Organisational ‘Archy’-tecture

We have referenced ‘enterprise architecturepreviously when describing the system ‘layers’ which make up a nonprofit’s ‘system of systems’. The whimsical title of this post seeks to broaden the lens to consider the relationship between organisational structure and functions (including products and services).

The term ‘architecture‘ shares linguistic roots with numerous terms used to describe systems of governance (or the lack thereof). Similarly, other governance terms like democracy, bureaucracy, and autocracy share linguistic roots. Some of these connections are illustrated in the charts below.

Form follows function

Form follows function‘ is one of the most often cited maxims in design, especially with regard to 20th-century architecture. The phrase was coined by Louis H. Sullivan, a US architect, in his 1896 essay “The Tall Office Building artistically considered”.

“It is the pervading law of all things organic and inorganic, of all things physical and metaphysical, of all things human and all things superhuman, of all true manifestations of the head, of the heart, of the soul, that the life is recognisable in its expression, that form ever follows function. This is the law.”

Reframed to apply to organisational design (and transformation), we could say that ‘purpose dictates structure’, or perhaps more accurately, “purpose should dictate structure”. The selection of the structural parts, therefore, and the way they interact and are sustained, should be both consonant with and supportive of your organisation’s purpose. Where this is sub-optimal, your organisational structure may not be ‘fit for purpose’.

Anyone who has been responsible for developing the functional specifications for a new office layout understands well that the nature of the organisation’s activities, and the requirements of the people, processes, and technology engaged in those activities, dictate how much space is required, and where each functional space needs to be positioned in relation to the other functions involved.

Using this dictum then, your organisational structure should also reflect the way work is organised and carried out (i.e. ‘good form will follow function’).

Function follows form (Conway’s Law)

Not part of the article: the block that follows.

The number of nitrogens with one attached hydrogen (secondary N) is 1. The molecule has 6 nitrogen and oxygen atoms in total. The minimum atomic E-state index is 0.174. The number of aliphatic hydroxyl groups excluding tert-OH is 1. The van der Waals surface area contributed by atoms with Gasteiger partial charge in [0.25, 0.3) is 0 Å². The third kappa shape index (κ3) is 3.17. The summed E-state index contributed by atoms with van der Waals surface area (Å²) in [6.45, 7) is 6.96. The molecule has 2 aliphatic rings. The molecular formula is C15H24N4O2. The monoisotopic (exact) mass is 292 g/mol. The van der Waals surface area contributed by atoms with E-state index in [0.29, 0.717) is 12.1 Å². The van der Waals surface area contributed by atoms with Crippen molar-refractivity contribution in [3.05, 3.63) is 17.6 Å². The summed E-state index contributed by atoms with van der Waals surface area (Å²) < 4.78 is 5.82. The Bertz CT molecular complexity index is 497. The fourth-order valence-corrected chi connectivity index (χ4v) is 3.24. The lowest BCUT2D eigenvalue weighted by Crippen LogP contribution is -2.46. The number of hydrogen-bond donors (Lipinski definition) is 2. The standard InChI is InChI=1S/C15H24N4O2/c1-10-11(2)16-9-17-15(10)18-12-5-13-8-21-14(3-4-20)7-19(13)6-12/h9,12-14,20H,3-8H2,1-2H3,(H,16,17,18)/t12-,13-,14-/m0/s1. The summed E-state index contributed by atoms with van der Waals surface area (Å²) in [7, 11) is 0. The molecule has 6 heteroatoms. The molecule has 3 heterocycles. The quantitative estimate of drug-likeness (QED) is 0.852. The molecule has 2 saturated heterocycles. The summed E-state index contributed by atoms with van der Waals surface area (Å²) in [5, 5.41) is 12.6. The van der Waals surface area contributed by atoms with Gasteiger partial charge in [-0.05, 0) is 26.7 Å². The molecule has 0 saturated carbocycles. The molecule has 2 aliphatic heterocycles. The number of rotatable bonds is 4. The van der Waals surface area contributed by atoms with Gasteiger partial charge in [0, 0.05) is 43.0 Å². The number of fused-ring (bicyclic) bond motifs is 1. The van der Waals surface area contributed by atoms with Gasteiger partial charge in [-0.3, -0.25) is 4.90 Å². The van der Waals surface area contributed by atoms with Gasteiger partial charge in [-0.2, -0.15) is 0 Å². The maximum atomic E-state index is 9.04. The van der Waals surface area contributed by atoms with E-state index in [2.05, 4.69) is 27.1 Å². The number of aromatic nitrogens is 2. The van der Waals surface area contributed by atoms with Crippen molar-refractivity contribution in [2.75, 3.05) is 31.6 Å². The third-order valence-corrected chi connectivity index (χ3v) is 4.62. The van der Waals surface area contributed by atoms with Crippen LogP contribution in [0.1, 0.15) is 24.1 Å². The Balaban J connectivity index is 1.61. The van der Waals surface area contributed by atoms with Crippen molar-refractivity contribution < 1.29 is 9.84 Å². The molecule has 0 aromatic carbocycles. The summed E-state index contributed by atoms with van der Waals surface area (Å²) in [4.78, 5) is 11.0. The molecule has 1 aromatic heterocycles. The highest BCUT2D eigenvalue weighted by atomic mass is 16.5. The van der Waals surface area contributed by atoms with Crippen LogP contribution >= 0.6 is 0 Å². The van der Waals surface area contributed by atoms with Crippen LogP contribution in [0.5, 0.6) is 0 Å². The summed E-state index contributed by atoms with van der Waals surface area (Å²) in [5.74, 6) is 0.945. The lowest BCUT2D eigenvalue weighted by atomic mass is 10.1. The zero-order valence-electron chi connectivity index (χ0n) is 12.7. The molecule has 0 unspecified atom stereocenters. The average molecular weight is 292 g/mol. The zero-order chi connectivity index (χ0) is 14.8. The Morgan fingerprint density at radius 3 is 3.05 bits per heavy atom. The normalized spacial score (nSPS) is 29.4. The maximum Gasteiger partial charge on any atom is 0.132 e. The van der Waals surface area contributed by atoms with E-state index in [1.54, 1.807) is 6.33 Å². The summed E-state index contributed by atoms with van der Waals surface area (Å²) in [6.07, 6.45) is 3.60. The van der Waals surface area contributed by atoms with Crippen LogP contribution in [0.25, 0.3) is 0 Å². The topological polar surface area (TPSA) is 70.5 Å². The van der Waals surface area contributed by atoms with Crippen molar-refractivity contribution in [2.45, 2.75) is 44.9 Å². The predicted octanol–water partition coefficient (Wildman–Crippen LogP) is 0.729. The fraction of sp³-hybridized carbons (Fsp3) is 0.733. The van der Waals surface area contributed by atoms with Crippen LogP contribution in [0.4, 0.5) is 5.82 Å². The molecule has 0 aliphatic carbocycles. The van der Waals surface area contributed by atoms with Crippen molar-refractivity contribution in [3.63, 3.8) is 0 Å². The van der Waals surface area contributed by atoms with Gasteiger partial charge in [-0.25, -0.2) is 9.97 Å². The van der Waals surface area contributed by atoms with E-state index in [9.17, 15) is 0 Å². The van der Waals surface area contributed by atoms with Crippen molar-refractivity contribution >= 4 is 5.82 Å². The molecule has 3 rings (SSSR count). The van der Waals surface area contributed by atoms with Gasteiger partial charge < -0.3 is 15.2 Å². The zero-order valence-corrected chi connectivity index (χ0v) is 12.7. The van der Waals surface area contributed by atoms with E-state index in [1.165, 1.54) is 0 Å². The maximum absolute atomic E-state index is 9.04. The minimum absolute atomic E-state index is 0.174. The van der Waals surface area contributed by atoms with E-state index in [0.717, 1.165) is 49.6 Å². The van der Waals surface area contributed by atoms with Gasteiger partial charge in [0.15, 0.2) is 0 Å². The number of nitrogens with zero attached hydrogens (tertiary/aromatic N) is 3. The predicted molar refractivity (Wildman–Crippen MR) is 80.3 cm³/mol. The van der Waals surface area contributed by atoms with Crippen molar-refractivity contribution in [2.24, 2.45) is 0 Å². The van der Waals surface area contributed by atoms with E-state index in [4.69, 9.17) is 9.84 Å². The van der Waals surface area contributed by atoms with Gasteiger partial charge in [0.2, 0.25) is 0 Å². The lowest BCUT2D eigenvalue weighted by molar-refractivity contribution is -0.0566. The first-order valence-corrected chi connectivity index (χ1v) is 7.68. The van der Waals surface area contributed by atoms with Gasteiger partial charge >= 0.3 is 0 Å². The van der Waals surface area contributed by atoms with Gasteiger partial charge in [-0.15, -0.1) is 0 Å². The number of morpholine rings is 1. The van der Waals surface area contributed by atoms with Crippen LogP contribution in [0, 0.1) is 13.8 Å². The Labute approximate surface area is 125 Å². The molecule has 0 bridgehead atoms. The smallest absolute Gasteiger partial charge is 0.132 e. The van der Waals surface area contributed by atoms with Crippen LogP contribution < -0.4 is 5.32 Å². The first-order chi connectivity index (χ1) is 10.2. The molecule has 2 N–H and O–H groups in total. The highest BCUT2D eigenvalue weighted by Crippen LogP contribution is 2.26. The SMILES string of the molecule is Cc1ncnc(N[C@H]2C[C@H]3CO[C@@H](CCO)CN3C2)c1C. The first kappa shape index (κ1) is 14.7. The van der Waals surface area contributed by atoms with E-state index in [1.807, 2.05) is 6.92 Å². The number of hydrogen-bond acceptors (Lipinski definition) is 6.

Contradicting Sullivan’s maxim (tenet or adage), Mel Conway famously observed that software tended to resemble the structure of the team involved in engineering it. In its original form then, Conway’s Law stated:

“Any organisation that designs a system (defined broadly) will produce a design whose structure is a copy of the organisation’s communication structure”

Melvin E Conway 1967
See Wikipedia entry

Conway’s Law was reframed by Yourdon and Constantine, in their 1979 book on Structured Design, to apply more widely to any product or service designed by an organisation, as follows:

“The structure of any system designed by an organisation is isomorphic to the structure of the organization”.

(The term ‘Isomorphism’ is derived from the Ancient Greek isos “equal” and morphe “form “or “shape”.)

As nonprofit directors and managers, you may find it instructive to consider the extent to which your current organisational structures constrain or enable the achievement of your purposes and strategic goals. If you need to change your structure/s to achieve your vision, this may be beneficial rather than a hollow exercise (moving deck chairs).

Hierarchy Vs holarchy?

Traditional organisational structures were hierarchical, with each group of related functions arranged into silos (e.g. divisions, branches) headed by directors, within which business units and teams (sub-silos) were managed by line managers. In enterprise architectures of this type, the emphasis tended to be on the boxes in the org chart – and less attention was paid to the cross-functional interactions, and the number and types of ‘lines’ that connected the boxes in order to address more complex business processes.

In recent years, some analysts have tended to see all hierarchies as bad, equating them with oppressive and controlling systems that deny individuals their autonomy and agency. Ironically, some who argue for holarchical organisational structures instead are actually seeking a system of organisational governance that distributes power through a hierarchy of circles. While under this model, power is given to roles and circles rather than to people or positions, this remains a form of hierarchy.

In the end, the board remains accountable to regulators and stakeholders for good governance (including good management). Regardless of the structures employed, that responsibility cannot be abrogated.

Anarchy – the leadership vacuum

While ‘anarchy’ might be considered theoretically as an alternative to ‘hierarchy’ or ‘holarchy’, anarchic conditions can arise under any organisational model where leaders fail to lead.


Yourdon, Edward; Constantine, Larry L. (1979). Structured Design: Fundamentals of a Discipline of Computer Program and Systems Design (2nd ed.). Englewood Cliffs, N.J.: Prentice Hall. ISBN 0138544719. OCLC 4503223.

See also:

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